And while the edgy style received tons of praise and adoration, it begged the question as to why Black stars with unconventional colors don’t receive the same positive attention.
The 17-year-old member of the Kardashian clan garnered so much attention from the bold style that the luxury hair extension brand Bellami Hair recently partnered with her to launch the Kylie Hair Kouture hair extension line. That same emerald green is a trademark color for the line and the extensions that come in that hue are already on backorder until January.
All throughout Hollywood and in mainstream media, style and beauty trends that were once considered too urban are now being praised as “chic” and “epic”—but only after white celebrities have adopted the trends as their own.
From daring, unconventional hair colors to fabulous cornrows, it seems like members of the Black community can’t get any credit for today’s so-called trends that originated in their own backyards and have been prevalent in the community for years.
To make matters worse, there is a double standard when it comes to these trends that slams Black women as unprofessional for incorporating styles that have earned their white counterparts much praise.
Entertainment publications and fashion bloggers went into a frenzy over the style that one fan called “flawless” and Teen Vogue deemed “fierce.”
The unconventional hair color certainly gives the Jenner sister the bold color that fits her edgy style, but it is interesting that fashion and beauty blogs are considering this a major breakthrough when curvaceous rapper Nicki Minaj was not only known for her colorful tresses but even had to ditch the bold colors in order to be taken more seriously as a professional.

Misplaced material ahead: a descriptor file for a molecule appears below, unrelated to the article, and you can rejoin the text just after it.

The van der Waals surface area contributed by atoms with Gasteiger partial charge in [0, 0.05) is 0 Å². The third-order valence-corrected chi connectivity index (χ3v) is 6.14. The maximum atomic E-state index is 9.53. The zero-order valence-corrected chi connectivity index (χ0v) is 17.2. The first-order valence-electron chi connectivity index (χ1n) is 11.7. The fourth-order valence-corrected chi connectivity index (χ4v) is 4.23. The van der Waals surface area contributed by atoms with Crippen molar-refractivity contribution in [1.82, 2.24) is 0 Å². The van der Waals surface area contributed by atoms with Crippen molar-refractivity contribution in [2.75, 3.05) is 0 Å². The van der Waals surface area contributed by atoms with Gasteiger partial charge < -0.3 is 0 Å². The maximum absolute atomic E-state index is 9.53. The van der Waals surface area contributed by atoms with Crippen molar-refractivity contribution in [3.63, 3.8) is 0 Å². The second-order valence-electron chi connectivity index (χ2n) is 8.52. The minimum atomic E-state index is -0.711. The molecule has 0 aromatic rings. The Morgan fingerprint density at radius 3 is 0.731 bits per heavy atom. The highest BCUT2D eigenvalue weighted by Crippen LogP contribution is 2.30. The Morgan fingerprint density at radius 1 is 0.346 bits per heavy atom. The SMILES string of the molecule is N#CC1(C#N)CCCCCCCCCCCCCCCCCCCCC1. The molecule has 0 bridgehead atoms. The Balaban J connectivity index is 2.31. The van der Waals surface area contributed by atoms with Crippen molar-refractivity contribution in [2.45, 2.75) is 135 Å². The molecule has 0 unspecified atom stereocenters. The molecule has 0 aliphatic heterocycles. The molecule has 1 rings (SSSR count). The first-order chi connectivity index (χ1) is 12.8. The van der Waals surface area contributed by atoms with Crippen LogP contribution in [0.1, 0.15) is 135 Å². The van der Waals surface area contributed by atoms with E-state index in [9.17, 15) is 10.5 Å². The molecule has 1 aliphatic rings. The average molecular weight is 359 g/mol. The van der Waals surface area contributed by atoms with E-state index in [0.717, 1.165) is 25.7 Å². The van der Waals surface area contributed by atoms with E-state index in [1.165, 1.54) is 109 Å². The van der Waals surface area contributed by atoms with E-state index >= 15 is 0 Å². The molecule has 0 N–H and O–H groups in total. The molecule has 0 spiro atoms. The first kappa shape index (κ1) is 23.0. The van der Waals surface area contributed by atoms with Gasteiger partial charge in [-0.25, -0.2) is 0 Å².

The towering wigs and hairpieces were admittedly too much for most people to handle without chuckling, but some fans might remember that there was a time when the “Starships” rapper flaunted colorful styles without the crazy theatrics.
Even then, however, the styles were scoffed at and ridiculed.
During an appearance on BET’s 106 & Park back in 2010, the rap star flaunted a green and blonde bob with a sleek white dress that wasn’t received well by fashion critics.
In Diddy’s “Hello Good Morning” remix video she rocked a turquoise and royal blue wig and she made those peek-a-boo pink highlights underneath jet black hair one of the most commonly copied celebrity styles for young Black women back in 2009 and throughout 2010.
All of these styles received negative feedback from a variety of fashion and style publications despite the fact that Nicole Richie has been praised for rocking both lilac and royal blue hair, Demi Lovato’s colorful ombre styles have been worshipped by Glamour and MTV even called the styles “glorious,” Fashion Police star Kelly Osbourne’s lilac tresses were described as “pastel perfection” by one hair blog and Yahoo! Lifestyle published an entire page gushing over Helen Mirren’s pink style, Perrie Edwards’s peek-a-boo pink highlights and Katy Perry’s royal blue bob.
For acting newcomer Camile Ervin, it’s a double standard that she is much too familiar with.
The 25-year-old has starred in several short films including My Day Life and Checkmate and will appear in the upcoming sci-fi thriller flick Deceptive Hearts in 2015.
“There are so many things we can’t do—we’re looked down upon,” Ervin told Atlanta Blackstar as she recalled her own experiences with the double standard. “We can’t do anything that they would consider edgy because for us it’s not edgy, it’s ‘ghetto’ or ‘ratchet.’”
That double standard doesn’t stop with quirky hair colors either.
Ervin explained that she constantly has been asked to tone down her nail colors or get more simplistic designs—only to see a white woman with designs similar to hers who is allowed to keep them.
“Designs on our nails is looked at as ghetto, too,” she added. “When white people do it though, it’s everything. It’s classy. It’s chic. It’s new. It’s fun.”